We diagnose UTIs nearly everyday, but are all of these true UTIs? Below, I will go into a quick review of what makes a UTI positive and various other tidbits. As usual, TL;DR is on the bottom of the post.
First off, patient should be instructed to provide a mid-stream sample, preferably clean-catch, however studies have shown that cleaning does not decrease contamination.
Once collected, samples should be send immediately or refrigerated within 2 hours. This is to prevent proliferation of bacteria within the container itself. That being said, samples should still be analyzed expeditiously because refrigeration can also alter urinary leukocytes.
Before you consider ordering any tests at all, consider this - does your patient really need testing?
UTI is a clinical diagnosis! In patients with classic symptoms for UTI (dysuria, urinary frequency, urinary urgency in the absence of symptoms that could suggest cervicitis or vaginitis), a negative dip or UA may actually falsely reassure you due to false negative results. In short, a negative result should not change your management
Likewise, in a non-pregnant, asymptomatic patient, a false positive may lead to unnecessary treatment (besides, asymptomatic bacturia in a non-pregnant patient should not be treated anyway!!)
Now if you think a patient should be tested...
Nitrites are found in urine as a result of conversion of urinary nitrates to nitrites by gram negative bacteria that have been sitting in the bladder for > 4 hours. Studies have shown that they are highly specific (92-100%), but not very sensitive (19-48%). False negatives occur because nitrites require > 4 hours incubation, are not formed by some bacteria (Enterococcus faecalis) or are formed in small amounts, low urinary pH, or ingestion of foods/drugs that color the urine red. However, false positives can occur due to treatment with pyridium (phenazopyridine) and testing with strips that have been exposed to air.
Leukocyte esterase (if you remember back to your microbiology days) is produced by neutrophils and is associated with pyuria (positive requires > 10 WBC/hpf). Abnormal LE has been found to be highly sensitive (72-97%), butnot very specific (41-86%). To put that in perspective, the PPV is only 43-56%, meaning that of the patients that test positive, on the high end of the spectrum, only 56% of patients will have a culture-confirmed UTI. False positives can occur from contamination, false negatives occur from glycosuria, ketonuria, proteinuria, high urine specific gravity (increases cell lysis), vitamin C, or some oxidizing drugs (e.g. keflex, macrobid, tetracycline, gentamicin).
What about microscopy?
So we tend to look a lot at the WBC/hpf to aid in our decision making. This is actually the less accurate method for determining pyuria - things like vaginal secretions can affect the leukocyte count. The more accurate method is hemocytometry. However, using what we have available, up to date recommends using a cut off of 8cells/microL, which corresponds to 2-5 cells/hpf. The question is how to use this information knowing that contamination can falsely increase your WBC count.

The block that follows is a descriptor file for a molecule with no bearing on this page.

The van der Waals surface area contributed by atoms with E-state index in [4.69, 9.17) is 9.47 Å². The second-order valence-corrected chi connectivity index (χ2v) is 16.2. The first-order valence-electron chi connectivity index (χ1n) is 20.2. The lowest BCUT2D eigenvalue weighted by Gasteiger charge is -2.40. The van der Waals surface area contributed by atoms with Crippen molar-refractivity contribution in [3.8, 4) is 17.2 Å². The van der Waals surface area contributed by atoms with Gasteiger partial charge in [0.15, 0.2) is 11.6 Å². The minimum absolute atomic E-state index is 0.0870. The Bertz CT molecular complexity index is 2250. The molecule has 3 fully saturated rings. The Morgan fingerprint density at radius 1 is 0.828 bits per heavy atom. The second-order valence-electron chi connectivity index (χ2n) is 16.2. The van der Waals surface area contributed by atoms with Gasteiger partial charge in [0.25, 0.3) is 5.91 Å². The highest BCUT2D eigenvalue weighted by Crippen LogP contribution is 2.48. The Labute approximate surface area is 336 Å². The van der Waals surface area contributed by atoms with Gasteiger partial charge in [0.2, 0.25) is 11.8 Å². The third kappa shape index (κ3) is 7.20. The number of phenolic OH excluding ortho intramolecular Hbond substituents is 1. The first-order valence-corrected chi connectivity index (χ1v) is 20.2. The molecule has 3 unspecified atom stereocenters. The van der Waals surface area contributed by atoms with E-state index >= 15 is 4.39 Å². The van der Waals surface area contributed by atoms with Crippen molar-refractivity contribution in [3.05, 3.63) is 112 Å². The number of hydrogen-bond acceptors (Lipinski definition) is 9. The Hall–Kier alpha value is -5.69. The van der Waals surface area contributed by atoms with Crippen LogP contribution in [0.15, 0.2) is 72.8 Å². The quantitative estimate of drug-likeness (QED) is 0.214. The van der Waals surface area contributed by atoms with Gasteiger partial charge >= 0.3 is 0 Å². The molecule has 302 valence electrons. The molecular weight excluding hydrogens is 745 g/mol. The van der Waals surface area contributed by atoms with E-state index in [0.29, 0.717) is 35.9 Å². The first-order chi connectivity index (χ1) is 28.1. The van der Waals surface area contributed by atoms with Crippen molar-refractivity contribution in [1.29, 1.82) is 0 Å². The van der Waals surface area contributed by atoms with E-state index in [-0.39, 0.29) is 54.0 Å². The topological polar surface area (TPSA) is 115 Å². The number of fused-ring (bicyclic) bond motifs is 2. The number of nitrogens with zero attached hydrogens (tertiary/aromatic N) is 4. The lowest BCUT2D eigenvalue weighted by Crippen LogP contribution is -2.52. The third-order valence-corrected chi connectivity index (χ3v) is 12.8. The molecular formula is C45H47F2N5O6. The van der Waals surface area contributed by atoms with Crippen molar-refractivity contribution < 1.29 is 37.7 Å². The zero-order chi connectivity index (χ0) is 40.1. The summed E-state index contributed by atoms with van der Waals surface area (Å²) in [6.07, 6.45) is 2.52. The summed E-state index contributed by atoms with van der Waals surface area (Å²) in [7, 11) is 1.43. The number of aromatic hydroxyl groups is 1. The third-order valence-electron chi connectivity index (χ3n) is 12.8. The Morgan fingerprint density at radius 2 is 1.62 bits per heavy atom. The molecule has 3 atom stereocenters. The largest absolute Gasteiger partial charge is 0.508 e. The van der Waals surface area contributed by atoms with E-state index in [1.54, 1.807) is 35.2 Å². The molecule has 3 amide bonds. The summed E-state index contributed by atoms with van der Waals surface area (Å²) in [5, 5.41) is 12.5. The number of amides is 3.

Bacteria: sensitivity 46-58%, specificity 89-94%
> 5 WBC/hpf: sensitivity 90-96%, specificity 47-50%
Looks pretty similar to your stats for nitrites and leuk esterase, right?
There are several situations which can arise:
Bacteria without pyuria: absence of pyuria with a UTI are rare, so this is usually indicative of contamination and a repeat test should be done. However if the patient has symptoms, they may have an entity called "acute urethral syndrome". Likewise, if your sample is from a patient that is chronically catheterized, lack of pyuria is likely due to colonization and not infection. Keep in mind though, patients that are immunosuppressed may not have pyuria due to blunted immune response.
Sterile pyuria: can occur in patients that have already taken antimicrobials (your "partially treated" UTIs), contamination by sterilizing cleaning solution used to clean the urethra, vaginal leukocytes, dehydration, chronic interstitial nephritis, interstitial cystitis, uroepithelial tumors, appendicitis, diverticulitis, or atypical organisms such as Chlamydia, Ureaplasma, and TB.
Take home points:
Don't test all urine! In a young, non-pregnant female with symptoms typical of UTI, go ahead and treat! A negative result may cloud your judgement. In other situations (pregnant female, symptomatic males, the elderly with AMS that may be due to UTI), learn to use your UA and microscopy to aid in your decision making. Figure out what can cause false negatives and false positives. Positive nitrites and positive leuks? Treat! Only have bacteria? Test again! Only have leuks? Look for other causes! In short, only use testing as an adjunct to your clinical decision making.
Think about who you're testing! Not everyone needs a UA.
Nitrites are highly specific, but not sensitive
Leukocyte esterase is highly sensitive, but not specific
Absence of pyuria is rare in UTI, so if you see bacteria, but no pyuria, it's likely not a UTI
Pyuria can occur in many different conditions, so if you have pyuria without bacteria, think about alternative diagnoses